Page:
Executive Order 13132 (effective November 2, 1999) establishes certain requirements that an agency must meet when it promulgates regulations that impose substantial direct compliance costs on State and local governments, preempt State law, or otherwise have Federalism implications. As stated above, this notice will have no consequential effect on State and local governments.

The RFA requires agencies to analyze options for regulatory relief on small entities. For purposes of the RFA, small entities include small businesses, nonprofit organizations, and governmental agencies. Most SNFs and most other providers and suppliers are small entities, either by virtue of their nonprofit status or by having revenues of $10 million or less annually. For purposes of the RFA, all States and tribal governments are not considered to be small entities, nor are intermediaries or carriers. Individuals are also not included in the definition of a small entity. The provisions of this notice, to make available a shorter version of the MDS to meet Medicare payment requirements, creates no additional regulatory burden on small entities.

In addition, section 1102(b) of the Act requires us to prepare an RIA if a rule may have a significant impact on the operations of a substantial number of small rural hospitals. This analysis must conform to the provisions of section 604 of the RFA. For purposes of section 1102(b) of the Act, we define a small rural hospital as a hospital that is located outside of a Metropolitan Statistical Area and has fewer than 100 beds. This notice only applies to those few small rural hospitals that have distinct-part skilled nursing units. For those few providers, the option provided by this notice decreases the regulatory burden and requires no action by the provider.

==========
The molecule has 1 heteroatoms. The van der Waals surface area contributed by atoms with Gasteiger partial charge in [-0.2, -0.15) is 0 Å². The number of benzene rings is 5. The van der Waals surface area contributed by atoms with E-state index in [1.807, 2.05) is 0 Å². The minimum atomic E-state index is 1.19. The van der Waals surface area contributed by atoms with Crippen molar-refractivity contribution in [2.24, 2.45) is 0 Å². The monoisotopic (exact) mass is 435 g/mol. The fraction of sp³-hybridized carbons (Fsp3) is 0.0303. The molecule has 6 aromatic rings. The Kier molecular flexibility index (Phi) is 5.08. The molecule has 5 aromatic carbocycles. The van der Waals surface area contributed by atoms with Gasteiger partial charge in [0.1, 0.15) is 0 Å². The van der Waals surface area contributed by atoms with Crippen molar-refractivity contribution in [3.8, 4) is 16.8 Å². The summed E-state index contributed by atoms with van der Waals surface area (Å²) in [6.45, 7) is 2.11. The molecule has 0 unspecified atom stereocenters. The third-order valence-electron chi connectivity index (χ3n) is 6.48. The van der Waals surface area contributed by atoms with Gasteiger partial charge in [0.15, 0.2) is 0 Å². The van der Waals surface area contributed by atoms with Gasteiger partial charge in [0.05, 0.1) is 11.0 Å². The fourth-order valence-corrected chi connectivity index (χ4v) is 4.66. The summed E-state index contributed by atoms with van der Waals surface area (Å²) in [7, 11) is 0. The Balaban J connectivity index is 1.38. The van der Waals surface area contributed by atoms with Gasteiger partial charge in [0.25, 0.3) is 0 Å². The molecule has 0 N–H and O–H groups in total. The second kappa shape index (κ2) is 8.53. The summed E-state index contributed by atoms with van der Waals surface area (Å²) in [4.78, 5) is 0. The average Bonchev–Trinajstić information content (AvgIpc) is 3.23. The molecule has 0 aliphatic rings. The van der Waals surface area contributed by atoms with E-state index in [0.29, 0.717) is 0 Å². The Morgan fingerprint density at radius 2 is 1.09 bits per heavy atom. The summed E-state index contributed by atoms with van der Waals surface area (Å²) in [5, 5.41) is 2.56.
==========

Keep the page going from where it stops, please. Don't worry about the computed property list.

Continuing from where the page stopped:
We do not believe that there will be any negative effect on either the quality of care delivered, or on our ability to monitor the quality of that care, as a result of decreasing the amount of clinical information that will be collected for Medicare beneficiaries during their SNF stays. The MPAF includes all of the assessment items required for the resident assessment instrument by the OBRA '87, as well as all of the items to support current quality monitoring. Further, the Secretary's Advisory Committee on Regulatory Reform strongly favored a reduction of the amount of data collection required from nursing facilities, an indication of the expected reception by the public of this new version of the MDS.